Week 4


Some notes:

  • The JSON-Part-2 Quiz has been pushed back to next Tuesday
  • You have new assignment, also for Tuesday: Twitterbot Skeleton
  • You will have USAJobs Data assignment that I will post on Thursday, and it will be due on Tuesday. It will look similar to this

Wikipedia’s Women Problem - by James Gleick for the The New York Review of Books. (to be elaborated on later)

Pulitzer stuff


WSJ Medicare News App - Medicare Unmasked: Behind the Numbers

Emails and signals

Random article about digital times of our lives, and the never-ending need for a better filter: How D.C. flacks and reporters manage all that email (or don't)

One of the first things Sarah Corley, the communications director for Rep. Tom Cole of Oklahoma, teaches new press interns is her meticulous email-management system, which involves some 170 folders and subfolders into which she sorts every electronic message she does not immediately delete. Within her folder for media requests, Corley has subfolders for both national media and Oklahoma media, and subfolders within those subfolders for individual publications. Corley aims to leave the office with zero emails in her inbox at the end of every workday.

Think about how a service like GMail uses algorithms to separate spam from legit email, and, more impressively, prioritize the legit emails, so that there are "important" emails – and everything else. Two of the signals they track are almost certainly:

  1. Did the user click on the email to open or otherwise interact with it (other than deleting/sending it to the Spam folder)?
  2. Since the receipt of a given email, how many seconds passed between when the user logged into their email account and then actually clicked on that email?

Ms. Corley's behavior as described not only seems to be a sure recipe to carpal tunnel syndrome, it's also actively thwarting the kind of technology that would make her inbox easier to manage.

Speaking of signals: “It’s not that we control NewsFeed, you control NewsFeed…” Facebook: please stop with this.

Andy Mitchell and Facebook’s weird state of denial about news:

It was difficult to pass a day in Perugia without being reminded of how Facebook is making (usually via its algorithms) news decisions every hour. Someone reminded me of the survey in the US which showed large percentages of respondents quite unaware that Facebook has an adjustable formula which determines what their newsfeed shows. Rasmus Kleis Nielsen mentioned in a presentation the disagreements which temporarily took news from the Danish media company Berlinske off Facebook (at issue was a picture of some hippies in the 1960s frolicking nude in the sea). There was another row in Denmark when Facebook objected to a picture of Michelangelo’s (also nude) statue of David. An editor for the Turkish daily Milliyet reminded me that Facebook has strict rules about how Kurdish flags are seen on its feed in Turkey.

Cool viz

Where Your State Gets Its Money - Nice use of small multiples. And a nice demonstration of when a map doesn't quite need to be a map. What the visualization loses in recognition (none of the states look like what we're used to), it gains in clarity (big land mass states don't dominate the visual narrative).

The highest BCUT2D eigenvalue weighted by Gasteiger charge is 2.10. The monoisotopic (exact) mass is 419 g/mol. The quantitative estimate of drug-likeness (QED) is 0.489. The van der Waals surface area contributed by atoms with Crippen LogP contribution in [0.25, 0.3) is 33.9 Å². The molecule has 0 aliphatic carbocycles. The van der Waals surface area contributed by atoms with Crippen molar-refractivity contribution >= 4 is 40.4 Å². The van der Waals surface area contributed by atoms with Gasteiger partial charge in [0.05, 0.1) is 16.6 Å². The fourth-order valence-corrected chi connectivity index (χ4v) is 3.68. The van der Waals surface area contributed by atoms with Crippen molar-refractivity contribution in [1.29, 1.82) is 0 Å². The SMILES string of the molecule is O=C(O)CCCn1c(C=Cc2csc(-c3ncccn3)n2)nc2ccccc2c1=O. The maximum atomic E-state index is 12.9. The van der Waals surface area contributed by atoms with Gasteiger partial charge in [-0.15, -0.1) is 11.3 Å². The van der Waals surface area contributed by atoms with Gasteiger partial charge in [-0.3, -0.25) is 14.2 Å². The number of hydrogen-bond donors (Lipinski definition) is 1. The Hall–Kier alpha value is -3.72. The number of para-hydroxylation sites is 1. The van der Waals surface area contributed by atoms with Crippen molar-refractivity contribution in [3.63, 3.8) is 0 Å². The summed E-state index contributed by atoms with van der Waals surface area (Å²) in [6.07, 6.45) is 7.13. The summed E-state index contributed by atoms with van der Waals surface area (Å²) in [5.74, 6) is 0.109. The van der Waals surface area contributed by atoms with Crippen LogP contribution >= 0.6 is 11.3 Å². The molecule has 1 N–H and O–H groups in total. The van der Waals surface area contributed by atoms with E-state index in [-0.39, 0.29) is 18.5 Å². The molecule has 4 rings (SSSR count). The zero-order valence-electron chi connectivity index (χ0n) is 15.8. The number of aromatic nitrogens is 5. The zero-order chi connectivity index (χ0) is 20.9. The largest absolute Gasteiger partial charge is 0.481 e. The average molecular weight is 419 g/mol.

Seattle Police Will Hire Programmer and Prolific Records Requester Tim Clemans

The Seattle Police Department is taking the unconventional step of bringing a programmer who bombarded it with public records requests in-house. Chief Operating Officer Mike Wagers has led efforts to hire 24-year-old self-taught programmer Tim Clemans—initially, at least, on a three-month trial basis to work on redaction and disclosure of data.

He'll make $22.60 an hour and start on May 6. If all goes well, Clemans will stay on as a full-time staffer.

For much of last year, Clemans was an unknown: an anonymous dude who'd filed a blanket request for virtually all of SPD's electronic data, as well as huge amounts of information from other police departments around the state. One newspaper columnist blasted his tactics as "outlandish” and "gimmicky." The Poulsbo police chief suggested his records requests were profit-motivated and illegitimate.

Records requester Tim Clemans pokes government agencies, then offers to help

Rather than fight the request, Seattle police enlisted his help. If Clemans would stand down, the department would let him try to develop software to help them…After he passed a background check, they turned over a batch of records he could experiment with. His approach is to have police “over-redact” documents and videos to eliminate privacy concerns, then routinely post them online at the end of each shift.


Due on Wednesday

Twitter Bot Memo. You can work with a partner. Don't worry about the code or actual implementation, just write out all the steps. Assume that the medium for receiving/sending messages will be Twitter.

Here's a sample memo.

SF salaries data

San Francisco compensation data: as filed by Michael Morisy of MuckRock

Great example of a public records request, asking for something that has already been released (see the data as released on SF's data portal).

I've put up a Google Spreadsheet version here.

Wikipedia API things: (I'll finish these by Wednesday):